Cartoonist blames ‘Jewish propaganda machine’ for condemnation of his drawing
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Says he has been personally hurt by NYT's apology statements

Cartoonist blames ‘Jewish propaganda machine’ for condemnation of his drawing

Antonio Antunes denies his NY Times caricature of Netanyahu as a dog leading blind Trump is anti-Semitic, says it critiques Israel’s ‘criminal conduct in Palestine’

A caricature of Prime Minister Benjamin Netanyahu and US President Donald Trump published in The New York Times international edition on April 25, 2019, which the paper later acknowledged 'included anti-Semitic tropes.' (Raoul Wootliff/Times of Israel)
A caricature of Prime Minister Benjamin Netanyahu and US President Donald Trump published in The New York Times international edition on April 25, 2019, which the paper later acknowledged 'included anti-Semitic tropes.' (Raoul Wootliff/Times of Israel)

The Portuguese cartoonist behind the New York Times cartoon that depicted Prime Minister Benjamin Netanyahu as a dog has rejected charges of anti-Semitism, calling critics part of the “Jewish propaganda machine.”

Antonio Moreira Antunes, who draws for the Expresso newspaper published in Lisbon, told CNN Wednesday that Jews were not “above criticism.”

The calls of anti-Semitism were “made through the Jewish propaganda machine, which is, anytime there’s criticism it’s because there’s someone anti-Semitic on the other side, and that’s not the case,” Antunes told CNN.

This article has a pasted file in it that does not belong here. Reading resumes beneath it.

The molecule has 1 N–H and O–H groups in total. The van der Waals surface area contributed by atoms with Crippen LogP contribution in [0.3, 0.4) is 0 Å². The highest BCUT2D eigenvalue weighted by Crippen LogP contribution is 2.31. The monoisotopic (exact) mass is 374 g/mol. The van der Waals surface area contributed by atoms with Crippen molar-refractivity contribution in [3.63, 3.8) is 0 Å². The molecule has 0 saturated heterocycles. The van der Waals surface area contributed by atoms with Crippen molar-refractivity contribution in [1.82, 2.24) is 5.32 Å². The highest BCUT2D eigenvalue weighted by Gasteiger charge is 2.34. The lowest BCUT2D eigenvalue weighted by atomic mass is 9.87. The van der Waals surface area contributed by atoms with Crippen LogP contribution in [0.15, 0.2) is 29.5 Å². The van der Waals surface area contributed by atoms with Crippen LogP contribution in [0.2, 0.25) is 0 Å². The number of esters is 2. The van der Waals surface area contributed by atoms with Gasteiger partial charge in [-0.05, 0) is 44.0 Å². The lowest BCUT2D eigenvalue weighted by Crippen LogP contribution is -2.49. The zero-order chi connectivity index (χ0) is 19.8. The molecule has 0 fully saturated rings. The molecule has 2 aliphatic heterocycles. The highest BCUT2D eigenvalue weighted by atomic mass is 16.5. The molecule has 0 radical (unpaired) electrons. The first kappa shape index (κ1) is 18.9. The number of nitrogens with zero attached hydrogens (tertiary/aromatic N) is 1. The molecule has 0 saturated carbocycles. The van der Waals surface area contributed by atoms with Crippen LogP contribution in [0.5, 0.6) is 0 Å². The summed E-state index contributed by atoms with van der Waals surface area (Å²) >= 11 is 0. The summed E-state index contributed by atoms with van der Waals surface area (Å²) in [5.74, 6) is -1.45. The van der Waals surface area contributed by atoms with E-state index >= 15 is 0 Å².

On Monday, Antunes said the cartoon was “a critique of Israeli policy, which has a criminal conduct in Palestine at the expense of the UN, and not the Jews,” Expresso reported.

Portuguese political cartoonist António Moreira Antunes. (YouTube screenshot)

“The Star of David is an aid to identify a figure [Netanyahu] that is not very well known in Portugal,” the cartoonist explained to Expresso.

He blamed right-wing figures saying: “The Jewish right doesn’t want to be criticized, and therefore, when criticized they say ‘We are a persecuted people, we suffered a lot… this is anti-Semitism.'”

Antunes claimed he was personally hurt by the Times’ statements of apology since publishing the caricature, saying the paper should have seen his work as “a political issue and not religious.”

On Tuesday, the Times published a second apology for what it acknowledged was an “appalling” political cartoon, and said its own actions were “evidence of a profound danger — not only of anti-Semitism but of numbness to its creep.”

The cartoon originally appeared in Expresso on April 19 before it was picked up by the New York Times international edition. The backlash against the cartoon’s appearance in the Times prompted Expresso to issue a clarification on its website earlier this week.

The Lisbon paper said it “has always defended freedom of expression and opinion, principles we will never renounce,” rejected assertions that the drawing was anti-Semitic and called Antunes “an internationally awarded cartoonist.”

However, the paper also apologized “to members of the Jewish community and those who may have felt offended,” saying “it was never intended to portray Israel or the Jewish religion and its believers in a less dignified manner.”

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